Whoever first observed that baseball is a funny sport may have been envisioning games like the Yankees’ 4-3 victory over the Minnesota Twins on Thursday afternoon at Yankee Stadium.
The Yankees, who had rolled up 29 runs and 34 hits against the Twins over the first three games of the series, were struggling to manage even a single off Minnesota starter Kyle Gibson, who in his six previous starts against them was 1-4 with a 9.21 earned run average.
The Yankees did manage to end Gibson’s bid for a perfect game, with Brett Gardner’s walk in the fourth inning, and stop his no-hitter, with Gardner’s single in the sixth inning. But even when they finally got him out of the game, they had scarcely more success against a pair of middle relievers, Addison Reed and Zach Duke.
The Yankees were still behind, 3-1, in the bottom of the ninth, when they came up to face Twins closer Fernando Rodney, who had given them fits in his previous incarnations with the Tigers, Angels and Rays.
Then some really strange things began to happen. Didi Gregorius, the hottest hitter in a red-hot lineup, hit a bullet at third baseman Miguel Sano. He fielded it cleanly — and threw wildly past first baseman Logan Morrison, putting the leadoff hitter at second.
Then Giancarlo Stanton, perhaps the most powerful bat in the Yankees’ order, hit a soft bouncer toward the shortstop. Sano cut off his shortstop and collected the ball — but this time he held his throw, putting runners at first and second.
That brought up Gary Sanchez, who hit two home runs on Tuesday but had been hitless on Thursday. He came to bat with a .193 average and had not faced Rodney before.
Two pitches later, the game was over. Rodney tried to come inside with a 96 mile-an-hour fastball, but the pitch tailed back over the plate, and Sanchez launched it in a high arc down the left-field line. It curled inside the foul pole and landed several rows deep in the lower stands.
It was Sanchez’s sixth home run of the season. And just like that, what seemed destined for a sleepy defeat turned into a rousing victory, a rare four-game series sweep and an 8-2 homestand for the Yankees, who have now won six straight.
“I always feel like that’s possible,” Manager Aaron Boone said. “If we can get traffic on the bases, we’re always one swing away with our guys.”
For five and two-thirds innings, the Yankees could get no traffic against Gibson, who struck out 10 batters, a career high, and stifled them with a sinking fastball that ran in on the hands of right-handed hitters.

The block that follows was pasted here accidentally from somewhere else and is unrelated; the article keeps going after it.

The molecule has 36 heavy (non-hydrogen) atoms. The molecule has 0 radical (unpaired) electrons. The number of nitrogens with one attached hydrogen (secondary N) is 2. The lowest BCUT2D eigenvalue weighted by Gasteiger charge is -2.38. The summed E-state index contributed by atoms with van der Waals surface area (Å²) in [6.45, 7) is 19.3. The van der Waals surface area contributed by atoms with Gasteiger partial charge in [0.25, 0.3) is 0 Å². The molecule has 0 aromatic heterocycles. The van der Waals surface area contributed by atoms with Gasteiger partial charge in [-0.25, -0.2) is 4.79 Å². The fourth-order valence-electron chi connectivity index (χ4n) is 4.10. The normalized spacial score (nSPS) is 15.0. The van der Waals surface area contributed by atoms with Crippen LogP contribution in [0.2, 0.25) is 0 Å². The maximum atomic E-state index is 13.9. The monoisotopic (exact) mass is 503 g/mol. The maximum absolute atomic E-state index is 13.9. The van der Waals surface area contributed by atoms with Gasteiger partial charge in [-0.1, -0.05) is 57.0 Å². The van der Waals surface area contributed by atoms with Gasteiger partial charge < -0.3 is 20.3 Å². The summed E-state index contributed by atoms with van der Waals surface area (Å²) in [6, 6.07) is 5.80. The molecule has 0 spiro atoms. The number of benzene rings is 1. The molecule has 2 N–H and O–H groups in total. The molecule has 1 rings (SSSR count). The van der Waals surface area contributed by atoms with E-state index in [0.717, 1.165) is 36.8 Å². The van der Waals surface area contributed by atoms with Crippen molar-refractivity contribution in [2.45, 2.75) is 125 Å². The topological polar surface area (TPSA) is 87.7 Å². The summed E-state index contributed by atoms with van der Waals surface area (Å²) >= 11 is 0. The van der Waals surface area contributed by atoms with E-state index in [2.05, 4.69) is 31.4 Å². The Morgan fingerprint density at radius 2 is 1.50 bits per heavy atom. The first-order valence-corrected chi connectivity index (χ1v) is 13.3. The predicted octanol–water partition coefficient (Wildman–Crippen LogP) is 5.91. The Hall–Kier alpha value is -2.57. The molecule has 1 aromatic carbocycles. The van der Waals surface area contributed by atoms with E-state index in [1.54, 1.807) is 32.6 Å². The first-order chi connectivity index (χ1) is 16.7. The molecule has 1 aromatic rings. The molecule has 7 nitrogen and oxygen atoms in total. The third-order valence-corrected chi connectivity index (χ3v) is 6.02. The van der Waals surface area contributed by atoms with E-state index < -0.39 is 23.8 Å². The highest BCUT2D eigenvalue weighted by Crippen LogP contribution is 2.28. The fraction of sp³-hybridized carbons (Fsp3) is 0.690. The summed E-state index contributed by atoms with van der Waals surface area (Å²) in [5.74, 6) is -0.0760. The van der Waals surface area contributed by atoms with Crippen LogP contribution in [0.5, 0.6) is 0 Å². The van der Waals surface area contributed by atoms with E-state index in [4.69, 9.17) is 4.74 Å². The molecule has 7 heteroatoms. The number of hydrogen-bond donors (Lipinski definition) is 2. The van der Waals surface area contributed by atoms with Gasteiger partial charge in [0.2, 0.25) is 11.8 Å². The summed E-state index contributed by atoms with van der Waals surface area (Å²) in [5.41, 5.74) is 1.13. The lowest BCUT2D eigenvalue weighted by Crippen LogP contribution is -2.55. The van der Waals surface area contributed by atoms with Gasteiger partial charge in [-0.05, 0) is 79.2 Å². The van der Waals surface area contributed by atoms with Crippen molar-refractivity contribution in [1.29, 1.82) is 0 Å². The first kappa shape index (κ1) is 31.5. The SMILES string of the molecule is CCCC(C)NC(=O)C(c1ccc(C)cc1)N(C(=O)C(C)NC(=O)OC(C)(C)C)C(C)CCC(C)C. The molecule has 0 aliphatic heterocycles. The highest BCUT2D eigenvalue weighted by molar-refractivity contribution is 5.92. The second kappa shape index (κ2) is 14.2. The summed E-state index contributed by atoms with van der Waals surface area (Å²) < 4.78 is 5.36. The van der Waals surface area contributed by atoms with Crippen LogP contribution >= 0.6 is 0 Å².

But after Gardner singled and Aaron Judge followed with a walk, Twins Manager Paul Molitor removed his starter before the seventh and replaced him with Reed. The Yankees got a run that inning on a double by Stanton and a sacrifice fly by Aaron Hicks, but could do nothing in the eighth against Duke.
In the home dugout, Boone chose to gamble by sending Dellin Betances, who was yanked after three batters in a disastrous seventh inning on Tuesday night, to pitch the ninth. Showing flashes of the four-time All-Star reliever he has been, Betances struck out the side on 13 pitches, keeping the game close enough for the Yankees to mount their game-winning rally. Betances got the win, his first of the year.
It was also a first for Sanchez, who had never hit a game-ending home run in the major leagues and could remember only one previously in his career, in Class AAA. But he knew what went with a game-winner at Yankee Stadium — a drenching at home plate with a Gatorade cooler.
“I don’t know who did it,” he said. “But I can tell you it was very cold.”
The win sent the Yankees off on a stretch of 13 games against four teams — the Los Angeles Angels, the defending world champion Houston Astros, the Boston Red Sox and the Cleveland Indians — all of whom are at or near the top of their divisions.
“Our approach doesn’t change whether the team we’re playing is in first place or last place,” Sanchez said. “Our focus is to win every day.”
Yankees first baseman Tyler Austin, who was involved in a brawl with Boston Red Sox pitcher Joe Kelly at Fenway Park on April 12, had his suspension reduced to four games from five. He will begin serving the suspension with Friday’s game against the Angels in Anaheim. In his absence, second baseman Neil Walker will move to first base.
An earlier version of this article misstated the player who hit a sacrifice fly in the seventh inning. It was Aaron Hicks, not Aaron Judge.
Published at Fri, 27 Apr 2018 00:05:05 +0000